West Wight local history

The name Freshwater in West Wight comes from the spring in Witches’ Copse.

Freshwater Gate (now Bay) is the opening to the Channel where merchant ships and navy vessels called in to fill their barrels for the voyage ahead.

Needles Old Battery

Photo: Albany Associates

In the 19th century eminent Victorians came to visit Tennyson at Farringford; Prince Edward stayed at a number of holiday villas with Lillie Langtry; and the government built forts and gun batteries to protect Britain from invasion from France.

The West Wight military installations also served in the 20th century. The Needles Battery hosts living history re-enactments and on the headland to the south you can see the remains of a top-secret rocket-testing station. This is all within easy walking distance over the downs from the bothy at Freshwater Bay, Isle of Wight.


12 thoughts on “West Wight local history

  1. Freshwater Gate, the creek opening to the sea, lives on as Gate Lane. Apart from walking across the narrow embankment in the south, the other way to reach the Isle of Freshwater, as it was known, was a ferry across the mouth of the river Yar just below Norton.
    The first bridge, the causeway at Old Freshwater, led to Afton Manor. Black Bridge, across the stream in the shadows of the trees in the middle of the marshland, came next. The bridges at Yarmouth and Afton Road, near the End of the Line café, are relatively recent.

  2. Freshwater’s remoteness changed dramatically in the middle of the 19th century.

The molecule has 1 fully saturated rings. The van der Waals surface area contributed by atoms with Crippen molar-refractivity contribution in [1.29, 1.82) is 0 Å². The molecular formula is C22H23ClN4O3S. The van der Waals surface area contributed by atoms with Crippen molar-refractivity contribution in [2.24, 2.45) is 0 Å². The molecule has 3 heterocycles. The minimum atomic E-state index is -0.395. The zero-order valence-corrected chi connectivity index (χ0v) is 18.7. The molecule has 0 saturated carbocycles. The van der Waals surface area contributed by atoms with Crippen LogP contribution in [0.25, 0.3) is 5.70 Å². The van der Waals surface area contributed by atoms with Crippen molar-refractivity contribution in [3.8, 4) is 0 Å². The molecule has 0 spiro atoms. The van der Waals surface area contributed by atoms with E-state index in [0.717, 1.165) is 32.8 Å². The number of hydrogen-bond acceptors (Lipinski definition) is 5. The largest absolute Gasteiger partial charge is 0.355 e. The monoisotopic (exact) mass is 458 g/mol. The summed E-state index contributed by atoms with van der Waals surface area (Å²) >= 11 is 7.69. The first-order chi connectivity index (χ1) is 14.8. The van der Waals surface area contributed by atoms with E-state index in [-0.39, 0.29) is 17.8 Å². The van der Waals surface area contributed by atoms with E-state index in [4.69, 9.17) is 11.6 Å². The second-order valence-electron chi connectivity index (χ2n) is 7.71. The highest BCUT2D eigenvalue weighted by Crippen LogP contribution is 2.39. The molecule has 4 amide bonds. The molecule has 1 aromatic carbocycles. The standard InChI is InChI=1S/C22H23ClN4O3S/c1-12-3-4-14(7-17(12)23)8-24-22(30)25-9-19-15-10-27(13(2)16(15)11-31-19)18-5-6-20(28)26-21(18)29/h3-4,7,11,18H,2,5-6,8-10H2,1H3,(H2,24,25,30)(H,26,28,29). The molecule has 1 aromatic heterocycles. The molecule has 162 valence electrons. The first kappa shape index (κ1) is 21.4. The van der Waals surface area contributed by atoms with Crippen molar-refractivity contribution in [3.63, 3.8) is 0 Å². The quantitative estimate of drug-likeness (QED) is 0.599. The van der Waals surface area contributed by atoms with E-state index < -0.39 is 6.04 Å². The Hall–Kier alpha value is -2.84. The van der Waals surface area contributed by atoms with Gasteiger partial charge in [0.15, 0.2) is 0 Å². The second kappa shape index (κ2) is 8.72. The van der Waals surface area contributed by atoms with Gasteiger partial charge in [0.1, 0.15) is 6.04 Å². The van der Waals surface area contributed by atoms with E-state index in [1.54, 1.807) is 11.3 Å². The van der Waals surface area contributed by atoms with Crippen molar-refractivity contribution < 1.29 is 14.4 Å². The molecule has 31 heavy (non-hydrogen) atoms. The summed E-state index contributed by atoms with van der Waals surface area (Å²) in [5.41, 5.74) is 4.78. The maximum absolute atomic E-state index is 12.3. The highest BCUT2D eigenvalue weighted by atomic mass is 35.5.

The War Office financed the Military Road along the Back of the Wight together with various military installations: Fort Redoubt above Freshwater Bay; gun batteries at Alum Bay, above the Needles rocks and on Hatherwood Point; Cliff End Battery, Fort Albert and Fort Victoria between Colwell and Norton; and the six-sided Golden Hill Fort with its military hospital and officers’ quarters above Norton Green.

  3. The thatched-roof church of St Agnes, opposite Freshwater Bay’s post office, half way between the beach and Tennyson’s home at Farringford, is one of only eight in the British Isles. It was built in 1908 using stones from an old farm house, the birthplace of scientist Robert Hooke in Old Freshwater. One of the stones is dated 1694.

  4. There is a Stone Age long barrow on Tennyson Down. The Beaker People arrived in, the Bronze Age. They made distinctive pottery and called the island Wiht, meaning raised. There are three Bronze Age burial mounds on Headon Warren, between Alum Bay and Totland Bay. Then the Celts used the name Ynys yr Gwyth, the channel island, so by coincidence the corrupted word Wechts was established.
    The Romans, who had a similar word veho for lifting, Latinised the local name and called the two islands, Wight and Freshwater, Vectis. The Saxons called the island Whitland.

  5. There are 20 colours of rock in the cliff at Alum Bay, The shades include grey, black, ochre, yellow and red. They range in age from 35 million to 65 million years old.
    The railway company’s pier, built to bring visitors by paddle steamer from Lymington Quay, was unsafe by 1925. It closed and soon suffered severe storm damage. The beach, pier and cliffs saw extensive target practice in world war two.
    Guglielmo Marconi sent his first wireless telegraph transmissions out to ships in the bay from the cliff top at Alum Bay in 1897. His experiments brought scientists from all over the world to West Wight

  6. The much-photographed Arch Rock collapsed in 1992 leaving Stag Rock and 1969’s newcomer Mermaid Rock. This used to support the roof at the entrance to Freshwater Caves. Stag Rock recalls the deer that jumped from the top of the cliffs to escape a hunter’s hounds.
    Nearby to the west, below High Down Cliffs, three caves were used by Lord Holmes, grandson of 17th-century Island governor Sir Robert Holmes, to entertain guests in his cellar, kitchen and parlour.
    The 1970 Isle of Wight Rock Festival took place near Freshwater Bay. There is a statue of Jimi Hendrix in the garden at Dimbola on the corner of Gate Lane and Terrace Lane.

  7. Robert Hooke – inventor, astronomer, anatomist, architect, surveyor, draughtsman, scientist and designer of technical instruments – was born in Freshwater in 1635.